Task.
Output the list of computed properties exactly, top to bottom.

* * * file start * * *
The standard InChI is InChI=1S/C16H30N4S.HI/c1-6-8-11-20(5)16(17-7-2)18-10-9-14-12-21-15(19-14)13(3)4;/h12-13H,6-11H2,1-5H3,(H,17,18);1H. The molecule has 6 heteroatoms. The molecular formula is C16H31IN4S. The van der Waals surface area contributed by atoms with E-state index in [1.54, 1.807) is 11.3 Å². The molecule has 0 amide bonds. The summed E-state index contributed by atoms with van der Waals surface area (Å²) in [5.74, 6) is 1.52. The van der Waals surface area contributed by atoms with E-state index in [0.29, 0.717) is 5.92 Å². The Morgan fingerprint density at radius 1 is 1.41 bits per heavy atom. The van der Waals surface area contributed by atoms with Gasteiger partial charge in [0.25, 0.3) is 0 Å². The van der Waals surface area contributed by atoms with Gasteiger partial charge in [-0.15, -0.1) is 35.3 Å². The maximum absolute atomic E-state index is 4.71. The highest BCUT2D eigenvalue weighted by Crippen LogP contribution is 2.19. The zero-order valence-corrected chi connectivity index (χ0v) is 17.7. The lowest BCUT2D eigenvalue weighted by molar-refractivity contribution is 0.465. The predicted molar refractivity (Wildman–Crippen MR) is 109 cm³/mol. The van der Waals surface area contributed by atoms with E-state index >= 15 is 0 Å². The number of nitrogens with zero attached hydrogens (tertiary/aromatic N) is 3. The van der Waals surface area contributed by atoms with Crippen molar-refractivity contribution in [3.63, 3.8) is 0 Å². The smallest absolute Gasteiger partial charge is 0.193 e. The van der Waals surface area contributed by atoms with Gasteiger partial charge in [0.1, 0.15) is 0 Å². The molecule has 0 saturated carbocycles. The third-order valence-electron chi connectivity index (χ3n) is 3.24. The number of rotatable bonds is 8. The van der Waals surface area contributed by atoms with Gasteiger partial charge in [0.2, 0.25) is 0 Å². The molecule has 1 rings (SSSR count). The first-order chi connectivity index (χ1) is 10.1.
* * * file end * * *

The standard InChI is InChI=1S/C16H30N4S.HI/c1-6-8-11-20(5)16(17-7-2)18-10-9-14-12-21-15(19-14)13(3)4;/h12-13H,6-11H2,1-5H3,(H,17,18);1H. The molecule has 6 heteroatoms. The molecular formula is C16H31IN4S. The van der Waals surface area contributed by atoms with E-state index in [1.54, 1.807) is 11.3 Å². The molecule has 0 amide bonds. The summed E-state index contributed by atoms with van der Waals surface area (Å²) in [5.74, 6) is 1.52. The van der Waals surface area contributed by atoms with E-state index in [0.29, 0.717) is 5.92 Å². The Morgan fingerprint density at radius 1 is 1.41 bits per heavy atom. The van der Waals surface area contributed by atoms with Gasteiger partial charge in [0.25, 0.3) is 0 Å². The van der Waals surface area contributed by atoms with Gasteiger partial charge in [-0.15, -0.1) is 35.3 Å². The maximum absolute atomic E-state index is 4.71. The highest BCUT2D eigenvalue weighted by Crippen LogP contribution is 2.19. The zero-order valence-corrected chi connectivity index (χ0v) is 17.7. The lowest BCUT2D eigenvalue weighted by molar-refractivity contribution is 0.465. The predicted molar refractivity (Wildman–Crippen MR) is 109 cm³/mol. The van der Waals surface area contributed by atoms with E-state index >= 15 is 0 Å². The number of nitrogens with zero attached hydrogens (tertiary/aromatic N) is 3. The van der Waals surface area contributed by atoms with Crippen molar-refractivity contribution in [3.63, 3.8) is 0 Å². The smallest absolute Gasteiger partial charge is 0.193 e. The van der Waals surface area contributed by atoms with Gasteiger partial charge in [0.1, 0.15) is 0 Å². The molecule has 0 saturated carbocycles. The third-order valence-electron chi connectivity index (χ3n) is 3.24. The number of rotatable bonds is 8. The van der Waals surface area contributed by atoms with Gasteiger partial charge in [0.2, 0.25) is 0 Å². The molecule has 1 rings (SSSR count). The first-order chi connectivity index (χ1) is 10.1.